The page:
Using these simple facts we can then roughly estimate how much we need of each to sustain a healthy lifestyle. Now the general rule of thumb is to match your per gram of Protein with your bodyweight (if you’re over weight you can use your lean body weight measurement) So for example I am 150(ish) pounds, there for to meet my protein requirements for the day (TDEE) I need to consume roughly 150 grams of protein (I usually intake 110 from food, 40 from supplements). I also try to aim for around 120 grams of carbs a day (although I’d increase this slightly if I was on a bulk). Everybody’s body is different though.
So now we know this how do we add up what our food?
Well Simple really. Just remember the 4-4-9- rule.
Let’s say a meal has
24 grams of protein – X by 4 = 96 Kal
49 grams of carbs – X 4 = 196 Kal
7 grams of fat X 9 = 63 Kal
Adding the 3 results up gives a total calorie intake of 355 calories.
So now we’ve discussed Macronutrients, Let’s talk about Micronutrients.
To be honest I’ll make this one quick because it doesn’t need so much of an in depth overview.
Basically these are found in vegetables and fruits and well unless you’re eating a ridiculous amount of this stuff it’s going to be hard to gain weight. I usually measure (green) veg by the cup, sometimes 1 or 2.
EDIT: I forgot to address fats. To be truthful I don’t know too much about this. I know you can get it from Nuts, Coconut Oil, Olive Oil, Avocado being one of the few solid food sources, but all I can say is roughly around 20%-30% of your diet should be made up of “Healthy” fats.
Remember guys, results take time, if you’re over weight, chances are you didn’t get there in a matter of weeks, so it’s unreasonable to expect to loose in that fast too. Well actually it can happen for some, but just be disappointed if it’s not you yet. It takes time.
If you’ve changed your nutrition, give it 100 days, if you’ve got a new gym routine, give it 5/6 months before you see any sort of results.
And one more piece of advice that I didn’t add into the bullet points, and that is just have fun. I have a cheat meal every now and then. I don’t take things too seriously. I still eat take aways now and again and stuff like that. But also I know when to put my foot to the pedal too.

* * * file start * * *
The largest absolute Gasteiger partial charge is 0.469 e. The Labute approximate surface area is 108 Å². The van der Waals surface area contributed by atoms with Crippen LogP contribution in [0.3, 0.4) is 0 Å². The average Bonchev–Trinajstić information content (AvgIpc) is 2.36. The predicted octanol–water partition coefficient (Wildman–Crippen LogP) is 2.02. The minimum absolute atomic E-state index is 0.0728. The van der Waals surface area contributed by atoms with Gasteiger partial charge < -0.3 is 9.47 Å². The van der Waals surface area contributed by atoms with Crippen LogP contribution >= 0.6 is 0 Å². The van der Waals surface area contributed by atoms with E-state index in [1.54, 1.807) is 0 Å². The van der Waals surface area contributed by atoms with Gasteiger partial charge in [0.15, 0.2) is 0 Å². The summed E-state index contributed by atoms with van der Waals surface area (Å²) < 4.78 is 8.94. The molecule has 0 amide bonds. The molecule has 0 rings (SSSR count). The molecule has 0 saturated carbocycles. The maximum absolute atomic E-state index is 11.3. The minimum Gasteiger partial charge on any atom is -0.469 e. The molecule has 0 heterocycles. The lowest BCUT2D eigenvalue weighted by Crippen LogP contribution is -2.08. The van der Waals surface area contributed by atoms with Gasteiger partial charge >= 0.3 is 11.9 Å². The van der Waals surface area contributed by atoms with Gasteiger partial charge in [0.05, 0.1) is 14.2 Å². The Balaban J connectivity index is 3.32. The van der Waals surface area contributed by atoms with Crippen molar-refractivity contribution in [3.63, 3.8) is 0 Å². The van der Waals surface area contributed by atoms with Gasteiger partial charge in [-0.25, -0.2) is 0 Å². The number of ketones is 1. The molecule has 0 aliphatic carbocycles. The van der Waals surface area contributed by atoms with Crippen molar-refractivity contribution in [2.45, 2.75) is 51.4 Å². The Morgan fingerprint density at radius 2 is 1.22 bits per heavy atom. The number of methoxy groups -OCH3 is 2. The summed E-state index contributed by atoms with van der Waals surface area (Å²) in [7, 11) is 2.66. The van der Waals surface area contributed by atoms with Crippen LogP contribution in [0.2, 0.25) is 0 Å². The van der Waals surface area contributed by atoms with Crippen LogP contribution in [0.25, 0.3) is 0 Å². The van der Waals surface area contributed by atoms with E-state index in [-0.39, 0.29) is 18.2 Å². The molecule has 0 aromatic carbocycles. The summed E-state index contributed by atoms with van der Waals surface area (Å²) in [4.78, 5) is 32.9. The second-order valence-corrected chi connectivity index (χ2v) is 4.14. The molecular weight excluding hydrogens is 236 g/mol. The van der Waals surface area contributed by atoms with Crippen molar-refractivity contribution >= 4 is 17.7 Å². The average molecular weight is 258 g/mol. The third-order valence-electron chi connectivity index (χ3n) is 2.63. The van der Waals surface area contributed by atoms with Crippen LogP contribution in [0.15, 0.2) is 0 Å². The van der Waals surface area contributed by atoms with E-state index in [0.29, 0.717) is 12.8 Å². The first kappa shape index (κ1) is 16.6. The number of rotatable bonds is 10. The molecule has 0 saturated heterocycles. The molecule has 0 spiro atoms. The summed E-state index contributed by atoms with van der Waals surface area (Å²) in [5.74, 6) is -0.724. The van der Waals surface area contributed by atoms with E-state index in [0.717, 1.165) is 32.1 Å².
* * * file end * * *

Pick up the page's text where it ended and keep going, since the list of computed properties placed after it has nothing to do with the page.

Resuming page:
I guess everything in moderation is key. And that goes for anything.
If you join a gym, go there to learn lifting techniques. You know there’s always that guy on the elliptical for an entire hour in my gym. Ofcourse that’s his choice. Who am I to question? But one thing I’m sure of is, he’s not having the most efficient workout he could.
There’s also those people who hold onto the back of the monitor on the treadmill when they use a steep incline. I shouldn’t need to explain why this is a bad idea. But I will.
The machine which tells you how many calories you’ve burnt doesn’t know you’re doing it. So you can probably subtract about a third of the total calories burnt when holding on. (TRAIN SMARTER NOT HARDER)
Anyway I better end this potentially “TL;DR” thread here. If you have any more questions don’t hesitate to ask, or better yet if you have any advice to share please feel free to add your own.
- Member13 January 2017 at 7:26 am
That’s really impressive mate!
I managed to drop 8kg last year through improvements in diet and training (xmas and stress from the house move has meant I have put some back on though unfortunately) my goal is to get to 75 kg by the summer (currently 84 kg) which I think is achievable.
Some great advice there.
- Member13 January 2017 at 10:04 am
Brilliant, informative post, and very, very well done. The picture of you, certainly paints a thousand words.
3. You can’t out train a bad diet.
Oh so true.
Certainly applies to me at the moment. Training like Billy Ho, but not making much headway in the weight stakes due to so much being eaten over the Xmas period, and at the moment so much being left to eat, hopefully by the end of this week that should be rectified and I should see a change shortly in body composition.
Keep it up. 😉
- Member13 January 2017 at 11:11 pm
Thanks guys, and also keep up the good work yourselves. 😀
Anything is possible if you put your mind to it. haha, well maybe not beating Nino schurter on a raleigh grifter at the olympic games, but you get the idea. haha
- Member14 January 2017 at 10:46 am
That’s some good work, although your journey is waaaay shorter than mine… 😆
I could post a “now” pic (which would be about 40lbs less than the “starter” pic) but I don’t want to put you all off your breakfast. 😯
- Member15 January 2017 at 10:09 am
Well done MPX309, that’s a great improvement.
It does take effort, but when you start seeing big changes it makes things very satisfying.
Your post is actually very good as regards information and advice on nutrition. Many people think they can do sh1tloads of exercise and get amazing results, at the same time eating like crap lol errr nope.
It is definitely 20% exercise, 70% nutrition, and 10% genetics …. or close to that.
The good thing is, if you do things the right way, ie by training regularly without injuries, and changing your lifestyle eating habits, there is no reason you cannot maintain most of your muscle & fitness levels well after the age of 50.
In my mid 30’s, I was a skinny, pot-bellied, very un-athletic ex-DJ/raver … but now I am 47 and have never been as fit or strong. I have only ever been to a gym a couple of times too, as I don’t like the local gym’s round here, too much either natty-boy or steroid monsters and thus I prefer to train at home, so folks, you honestly don’t need to pay £20+ a month to a gym, just get a few bits together like dumbbells and a bench, and get out on your bike regularly.
Bodyfat around 13% – 15% at all times here, not too shabby for a bloke almost 50 years old !